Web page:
Don Schlessinger

Seems to me now might be the time for Texas to take a hard look at the price of prosecuting people for small amounts of pot. Why even spend the money for the equipment when the day is coming for Texans to vote on legalization of the marijuana? Let's do it now and start making money from taxing the drug instead of spending money for prosecuting small amounts.

Carlos Ponce

The overwhelming evidence against legalization from other states will prevent that from happening, Don.

Steve Fouga

You need to read some neutral sources, Carlos. The evidence is overwhelmingly MIXED, not overwhelmingly against. In some areas, crime is up; in others it is down. Some types of crime are affected, others not. In some states, marijuana use among youths is up; in others it's down. Some states have met their tax projections; others have not; yet others have exceeded them. I don't think many would say that legalization is overwhelmingly beneficial, either. But in America we tend not to deny freedoms just because they aren't overwhelmingly beneficial. In fact, we bend over backward to preserve freedoms even when they are shown to be overwhelmingly deleterious. Study up, Carlos, and allow your mind to be expanded!

Carlos Ponce

Read all the sources including those from Colorado newspapers. Only a pothead would deny the bad effects of today's marijuana.

Bailey Jones

Steve, only a pothead would believe that Carlos can be swayed by facts. Every state that has legalized pot has the option to re-criminalize it. None have. Case closed.

Carlos Ponce

"Every state that has legalized pot has the option to re-criminalize it." The Tobacco Industry is trying to get it legalized in all states and continue in states where it has been. They are pouring MILLIONS into the effort. No need to wonder why. We all know how "honest" they wee when it came to tobacco.[rolleyes]

Steve Fouga

Well, you missed my point, which is that in America, "bad effects" are usually not reason enough to limit personal freedom. Furthermore, in places where marijuana is legal, the effects haven't turned out all that bad.

Carlos Ponce

" Furthermore, in places where marijuana is legal, the effects haven't turned out all that bad." Suuuuure, Steve.[rolleyes]

Bailey Jones

It sounds like Carlos is proposing a Nanny State where the government needs to protect people from the consequences of their own bad decisions. Which I've always been told is an inevitable byproduct of demon-ocrat liberalism. Stay in your lane, Carlos!!!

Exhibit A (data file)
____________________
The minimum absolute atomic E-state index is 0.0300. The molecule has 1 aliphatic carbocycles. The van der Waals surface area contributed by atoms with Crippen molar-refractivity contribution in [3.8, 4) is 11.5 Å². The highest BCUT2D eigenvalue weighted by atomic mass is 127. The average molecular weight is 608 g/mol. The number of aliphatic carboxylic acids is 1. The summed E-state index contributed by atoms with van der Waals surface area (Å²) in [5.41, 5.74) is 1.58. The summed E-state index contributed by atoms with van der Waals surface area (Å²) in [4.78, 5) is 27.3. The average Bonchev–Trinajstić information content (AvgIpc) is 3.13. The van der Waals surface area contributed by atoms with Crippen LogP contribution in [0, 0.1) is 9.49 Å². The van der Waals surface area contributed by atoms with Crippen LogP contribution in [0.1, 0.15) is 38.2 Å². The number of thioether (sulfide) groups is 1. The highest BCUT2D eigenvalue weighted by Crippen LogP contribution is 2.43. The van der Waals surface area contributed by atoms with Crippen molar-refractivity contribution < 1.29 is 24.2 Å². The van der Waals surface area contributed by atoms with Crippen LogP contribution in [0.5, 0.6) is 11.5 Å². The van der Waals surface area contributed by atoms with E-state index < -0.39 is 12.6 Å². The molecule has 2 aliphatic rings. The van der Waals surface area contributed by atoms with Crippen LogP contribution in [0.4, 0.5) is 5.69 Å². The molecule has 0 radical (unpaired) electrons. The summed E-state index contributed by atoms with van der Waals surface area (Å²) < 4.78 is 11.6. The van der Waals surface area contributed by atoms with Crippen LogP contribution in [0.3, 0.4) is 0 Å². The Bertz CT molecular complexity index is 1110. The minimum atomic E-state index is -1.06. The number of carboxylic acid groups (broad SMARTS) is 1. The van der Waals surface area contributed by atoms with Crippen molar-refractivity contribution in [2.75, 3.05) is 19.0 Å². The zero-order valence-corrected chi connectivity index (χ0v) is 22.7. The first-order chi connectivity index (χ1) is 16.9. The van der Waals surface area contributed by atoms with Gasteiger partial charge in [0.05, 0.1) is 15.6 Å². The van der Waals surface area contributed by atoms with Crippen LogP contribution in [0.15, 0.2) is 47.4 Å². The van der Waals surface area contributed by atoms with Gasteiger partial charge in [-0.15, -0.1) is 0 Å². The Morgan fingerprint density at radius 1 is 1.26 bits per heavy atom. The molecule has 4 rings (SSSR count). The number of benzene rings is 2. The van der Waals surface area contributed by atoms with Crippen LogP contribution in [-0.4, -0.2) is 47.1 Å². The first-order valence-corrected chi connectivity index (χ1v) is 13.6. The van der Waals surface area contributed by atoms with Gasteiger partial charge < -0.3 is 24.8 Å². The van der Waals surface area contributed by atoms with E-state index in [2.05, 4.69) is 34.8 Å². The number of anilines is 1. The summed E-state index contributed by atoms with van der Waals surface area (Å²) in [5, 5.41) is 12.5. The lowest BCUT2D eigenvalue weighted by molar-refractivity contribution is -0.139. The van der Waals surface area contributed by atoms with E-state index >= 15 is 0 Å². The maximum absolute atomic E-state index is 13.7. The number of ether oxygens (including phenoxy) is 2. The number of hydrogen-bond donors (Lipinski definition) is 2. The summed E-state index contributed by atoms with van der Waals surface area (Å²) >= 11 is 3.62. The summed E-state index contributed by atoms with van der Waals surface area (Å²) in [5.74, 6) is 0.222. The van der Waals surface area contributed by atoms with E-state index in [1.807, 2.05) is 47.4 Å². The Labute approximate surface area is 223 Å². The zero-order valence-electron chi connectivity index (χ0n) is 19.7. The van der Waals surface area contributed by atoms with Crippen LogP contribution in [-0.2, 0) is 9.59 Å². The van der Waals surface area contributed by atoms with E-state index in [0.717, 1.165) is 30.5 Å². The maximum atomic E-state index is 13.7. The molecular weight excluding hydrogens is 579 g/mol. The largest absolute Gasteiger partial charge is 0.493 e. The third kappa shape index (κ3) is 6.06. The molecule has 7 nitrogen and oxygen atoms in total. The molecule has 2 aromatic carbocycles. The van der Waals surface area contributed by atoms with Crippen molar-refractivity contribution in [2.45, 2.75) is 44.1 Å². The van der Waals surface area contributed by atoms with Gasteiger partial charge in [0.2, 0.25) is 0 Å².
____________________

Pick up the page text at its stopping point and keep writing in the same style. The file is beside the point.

Carlos Ponce

I'm in my lane, Bailey. No "nanny state" but there are some things best left on the "controlled" list. Today's marijuana is bad, should never have been legalized. We're going to wind up with a mind numbed society - set up for Liberal takeover. The Bible warns of drugs - "pharmakeia" in the vernacular Greek of the New Testament. Notice its semblance to our word "pharmacy". But the word was translated as "sorcery" or "witchcraft". Since you are not a believer the translation does not bother you but to believers, we keep away from "drugs". I'll never understand the need for some to get "high" with drugs. It is not in my nature. It is contrary to the Christian religion.

Carlos Ponce

"Underage marijuana use and impaired driving common in Colorado and Washington where marijuana is legalized" https://medicalxpress.com/news/2019-02-underage-marijuana-impaired-common-colorado.html

Bailey Jones

I would only use it medicinally, Carlos. I hear it is quite effective for treating the pain and depression associated with my TDS.

Carlos Ponce

The medicinal benefits are from the CBD which is lessening in quantity in today's marijuana. Use hemp or CBD oil instead. See "7 Benefits and Uses of CBD Oil (Plus Side Effects)" https://www.healthline.com/nutrition/cbd-oil-benefits

Ron Shelby

Good for Roady. It may take a while to get to them but don't let local defense lawyers think they have law enforcement over a barrel. They will be doing their clients a disservice by suggesting they not plead guilty and pay the fine. An open/pending case for drug possession will make it difficult for finding a job and many other things. They will essentially be placing their clients in a legal "limbo". That will be their own doing.

Charlene Adams

As long as the person has not been convinced it should not affect finding a job. It would be worse for them to plead guilty which would show up in a background check.

Carlos Ponce

Charlene, many jobs require drug testing. Conviction not necessary to prevent granting a job - just a "positive" for drug use upon testing.

Charlene Adams

I meant convicted.